It’s the second lit candle of Advent.
It’s the question of ancient Job.
If I hope for Sheol as my house,
if I make my bed in darkness,
if I say to the pit, ‘You are my father,’
and to the worm, ‘My mother,’ or ‘My sister,’
where then is my hope?
Who will see my hope?
Will it go down to the bars of Sheol?
Shall we descend together into the dust?” –Job 17:13-16 ESV
The Apostle Paul provides the answer to Job’s question and the question everyone else has been asking.
“Paul, an apostle of Christ Jesus by the command of God our Savior and of Christ Jesus of hope” (1 Timothy 1:1, emphasis added)
Posted in Advent
If you’re a Christ follower (believer or however you’ve chosen to describe your relationship and walk with Jesus),
celebrate Christmas, then I implore you to engage in Advent reading and reflection. This intentional reading and reflection–as you look to another Christmas celebration–will certainly bless your journey and every step.
The temptations are fierce and endless. The distractions are many. But we must stay the course.
So if you’re on this Advent journey, to celebrate the first coming as you long for the second coming, know this, that we can partner in prayer to make the most of this season, together, in the Lord.
Begin with Advent Readings…
Every year I try to re-focus on the Reason for the Season–Jesus.
Yes, I listen to those Christmas songs and carols like everyone else. But as someone who loves to read, I’ve found nothing helps me to re-focus quite like my yearly Advent Readings.
In the weeks and days leading up to Advent, I seek out an Advent Reading plan, and with the help of the empowering grace of God, I try to faithfully follow through (it’s never easy, given the many distractions and temptations to quit).
In 2017, Advent begins on Sunday, December 3 and ends on Sunday, December 24.
If you’re serious about redeeming Christmas, actually taking it back from the world, then I submit to you an Advent Reading plan.
This year I’m going with Louie Giglio’s Waiting Here For You: An Advent Journey of Hope.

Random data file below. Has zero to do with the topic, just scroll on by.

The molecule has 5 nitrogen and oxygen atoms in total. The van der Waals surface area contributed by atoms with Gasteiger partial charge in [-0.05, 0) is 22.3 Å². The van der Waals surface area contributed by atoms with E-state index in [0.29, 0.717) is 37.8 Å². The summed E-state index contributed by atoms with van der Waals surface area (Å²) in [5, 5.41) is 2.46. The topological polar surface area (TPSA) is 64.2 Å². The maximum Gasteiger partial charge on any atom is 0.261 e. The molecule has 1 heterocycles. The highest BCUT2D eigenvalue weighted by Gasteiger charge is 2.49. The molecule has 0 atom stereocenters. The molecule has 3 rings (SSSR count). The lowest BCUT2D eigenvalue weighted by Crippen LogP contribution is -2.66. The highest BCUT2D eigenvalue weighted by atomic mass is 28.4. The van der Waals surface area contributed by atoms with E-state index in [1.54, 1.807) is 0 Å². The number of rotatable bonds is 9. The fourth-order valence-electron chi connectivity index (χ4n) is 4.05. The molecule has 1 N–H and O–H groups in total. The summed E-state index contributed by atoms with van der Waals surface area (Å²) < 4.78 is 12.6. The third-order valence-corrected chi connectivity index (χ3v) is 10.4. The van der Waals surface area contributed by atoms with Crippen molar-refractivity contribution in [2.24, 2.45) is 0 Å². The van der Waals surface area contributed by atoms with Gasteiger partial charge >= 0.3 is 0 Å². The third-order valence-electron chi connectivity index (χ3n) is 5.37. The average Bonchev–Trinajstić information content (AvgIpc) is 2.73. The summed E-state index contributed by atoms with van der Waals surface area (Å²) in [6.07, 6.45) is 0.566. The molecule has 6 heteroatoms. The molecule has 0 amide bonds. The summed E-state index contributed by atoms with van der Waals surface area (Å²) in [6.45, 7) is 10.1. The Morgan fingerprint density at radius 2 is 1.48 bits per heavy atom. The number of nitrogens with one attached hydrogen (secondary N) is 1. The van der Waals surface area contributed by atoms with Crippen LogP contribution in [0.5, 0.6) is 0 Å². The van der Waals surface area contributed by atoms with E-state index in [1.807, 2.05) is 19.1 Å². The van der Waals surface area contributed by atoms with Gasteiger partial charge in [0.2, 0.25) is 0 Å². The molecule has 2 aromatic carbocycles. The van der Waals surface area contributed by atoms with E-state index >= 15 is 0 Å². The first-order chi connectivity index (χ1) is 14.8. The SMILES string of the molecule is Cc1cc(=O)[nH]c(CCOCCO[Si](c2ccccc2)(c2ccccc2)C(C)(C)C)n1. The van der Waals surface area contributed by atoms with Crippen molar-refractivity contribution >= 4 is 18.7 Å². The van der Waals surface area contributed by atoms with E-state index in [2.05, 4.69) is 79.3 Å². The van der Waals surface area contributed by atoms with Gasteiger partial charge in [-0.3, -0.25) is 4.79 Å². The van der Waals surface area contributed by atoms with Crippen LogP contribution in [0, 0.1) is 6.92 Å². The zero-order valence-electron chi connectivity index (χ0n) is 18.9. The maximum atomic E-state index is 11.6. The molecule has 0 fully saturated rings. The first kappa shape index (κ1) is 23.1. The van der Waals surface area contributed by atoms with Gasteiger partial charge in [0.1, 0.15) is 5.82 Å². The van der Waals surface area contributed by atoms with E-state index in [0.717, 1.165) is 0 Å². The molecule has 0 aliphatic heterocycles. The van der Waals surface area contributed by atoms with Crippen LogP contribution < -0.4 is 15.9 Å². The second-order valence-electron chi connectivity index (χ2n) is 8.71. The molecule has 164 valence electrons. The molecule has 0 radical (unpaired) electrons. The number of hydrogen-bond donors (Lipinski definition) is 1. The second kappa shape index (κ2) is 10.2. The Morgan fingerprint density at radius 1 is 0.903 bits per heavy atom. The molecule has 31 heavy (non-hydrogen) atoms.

As I was reflecting on 1 Thessalonians 5:18, my mind kept coming back to the prepositional phrase for you, concluding that there were benefits of giving thanks.
Well, a few hours later on my phone’s news feed I noticed the headline “7 Surprising Health Benefits of Gratitude.”
I clicked and browsed the article, and then returned to Paul’s 1 Thessalonians 5:18 and the phrase for you.
God always meant for us to take an interdisciplinary approach to life, since all truths, for our human benefit, come from his benevolent hands.
Thanksgiving is more than the bird, the beers, the games, and even family and friends at the house.
Thanksgiving should remind us to give God thanks on a daily. According to the Apostle Paul in 1 Thessalonians 5:18, it’s God’s will in Christ Jesus to give thanks.
And we give thanks not only when things are going our way, but we give thanks “in all circumstances.” Remember, this is God’s will for us in Christ Jesus.
In the Greek text, “all circumstances” is literally “all things.”
So we give thanks for finding a remote control after a few grueling minutes
And those annoying keys!
Not just the big things like finding a job or recovery after a life-threatening surgery or illness.
So I agree with the Roman statesman and scholar Cicero when he said, “Gratitude is not only the greatest of virtues, but the parent of all the others.”
There’s something to be said for pausing, reflecting, and giving thanks. It is indeed God’s will for us in Christ Jesus.
Have a Blessed Thanksgiving!!!